Mike Quade emotional after firing; Epstein seeks manager with major-league experience
BY GORDON WITTENMYER firstname.lastname@example.org November 2, 2011 1:40PM
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Updated: November 2, 2011 7:27PM
As much as Mike Quade knew it could be coming, being told he was out as the Cubs’ manager still hit hard enough to send him to one of his quiet spots on the water for a couple of hours Wednesday.
“I’ve run the gamut of emotion,” said Quade, who was told in person by team president Theo Epstein. “Disappointed, upset, irritated, bitter — a little bit of everything. But it comes with the turf. It hadn’t come with the turf at this level ever with me. But it’s part of the deal.”
In his first big-league managing job, Quade went 95-104 in one full season plus six weeks at the end of 2010. His Cubs finished in fifth place in the National League Central this season at 71-91.
Quade, who hopes to manage again but plans to spend at least the next week or two away from baseball, said he was impressed with the way Epstein handled the process.
They met for more than six hours Thursday in Chicago, and after making the decision, Epstein flew to Florida on Wednesday to tell Quade personally.
“This is a first-class guy, and I appreciated it,” Quade said. “It doesn’t mean I’m thrilled with the decision. But at least there’s a part of me that understands a little bit and appreciates the way it was done.”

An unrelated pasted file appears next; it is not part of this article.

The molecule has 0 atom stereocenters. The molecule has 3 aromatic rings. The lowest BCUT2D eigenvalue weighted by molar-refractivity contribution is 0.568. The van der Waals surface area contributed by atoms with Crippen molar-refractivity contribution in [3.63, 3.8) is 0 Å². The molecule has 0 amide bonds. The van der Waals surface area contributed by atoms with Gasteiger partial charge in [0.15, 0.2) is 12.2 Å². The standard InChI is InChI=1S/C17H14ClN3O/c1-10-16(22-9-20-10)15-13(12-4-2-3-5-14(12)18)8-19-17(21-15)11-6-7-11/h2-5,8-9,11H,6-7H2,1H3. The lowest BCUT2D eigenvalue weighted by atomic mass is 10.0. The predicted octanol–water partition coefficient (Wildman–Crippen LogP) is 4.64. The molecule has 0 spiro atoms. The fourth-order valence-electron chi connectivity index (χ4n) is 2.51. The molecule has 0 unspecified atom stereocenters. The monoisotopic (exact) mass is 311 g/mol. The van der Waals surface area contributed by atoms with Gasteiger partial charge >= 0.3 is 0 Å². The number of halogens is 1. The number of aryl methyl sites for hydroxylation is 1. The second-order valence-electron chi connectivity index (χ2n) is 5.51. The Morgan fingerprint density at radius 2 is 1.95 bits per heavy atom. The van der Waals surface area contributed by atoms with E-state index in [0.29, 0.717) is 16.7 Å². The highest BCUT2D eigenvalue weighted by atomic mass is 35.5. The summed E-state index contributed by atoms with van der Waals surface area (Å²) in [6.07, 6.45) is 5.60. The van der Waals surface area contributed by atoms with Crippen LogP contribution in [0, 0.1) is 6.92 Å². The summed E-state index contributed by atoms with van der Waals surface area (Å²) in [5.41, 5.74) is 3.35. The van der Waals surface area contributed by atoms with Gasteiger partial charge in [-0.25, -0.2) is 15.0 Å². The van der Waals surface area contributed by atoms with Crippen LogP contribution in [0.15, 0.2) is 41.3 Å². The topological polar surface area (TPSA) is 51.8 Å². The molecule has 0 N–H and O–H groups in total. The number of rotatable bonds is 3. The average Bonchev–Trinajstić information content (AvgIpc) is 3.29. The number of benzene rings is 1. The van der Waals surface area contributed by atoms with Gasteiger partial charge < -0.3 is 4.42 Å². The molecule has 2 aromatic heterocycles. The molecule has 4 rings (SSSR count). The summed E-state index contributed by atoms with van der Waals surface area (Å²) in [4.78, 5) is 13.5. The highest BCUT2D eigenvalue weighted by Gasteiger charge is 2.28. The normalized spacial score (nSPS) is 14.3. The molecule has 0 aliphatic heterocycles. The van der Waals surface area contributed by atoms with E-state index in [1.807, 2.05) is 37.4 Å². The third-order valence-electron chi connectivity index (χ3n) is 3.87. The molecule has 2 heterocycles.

In a statement released by the Cubs, Epstein is quoted as saying: “While Mike is clearly an asset to any organization and any major-league staff, Jed and I believe that the Cubs would benefit long term from bringing in a manager for 2012 who can come in with a clean slate and offer new direction.
“The managerial search process begins immediately. We are looking for someone with whom and around whom we can build a foundation for sustained success. The next manager must have leadership and communication skills; he must place an emphasis on preparation and accountability; he must establish high standards and a winning culture; he must have integrity and an open mind; and he must have managerial or coaching experience at the major-league level.’’
That could put into play another reunion of Boston Red Sox championship colleagues. Epstein’s former manager, Terry Francona, requested that his contract with the Red Sox not be renewed.
Francona’s bench coach in Boston, Chicago native DeMarlo Hale, also could be a candidate. He was on the list of potential successors for Francona compiled in part by Epstein before he left for the Cubs.
Tampa Bay Rays manager Joe Maddon, a finalist for the Red sox job that went to Francona eight years ago, could be the front-runner if the Cubs receive permission to talk to him — assuming Maddon, who’s under contract for one more year, is interested.
The Cubs’ coaching staff remains in limbo. The team said each coach will be evaluated, with the ultimate decisions likely falling to Quade’s successor. Three are under contract for next season: bench coach Pat Listach, hitting coach Rudy Jaramillo and bullpen coach Lester Strode.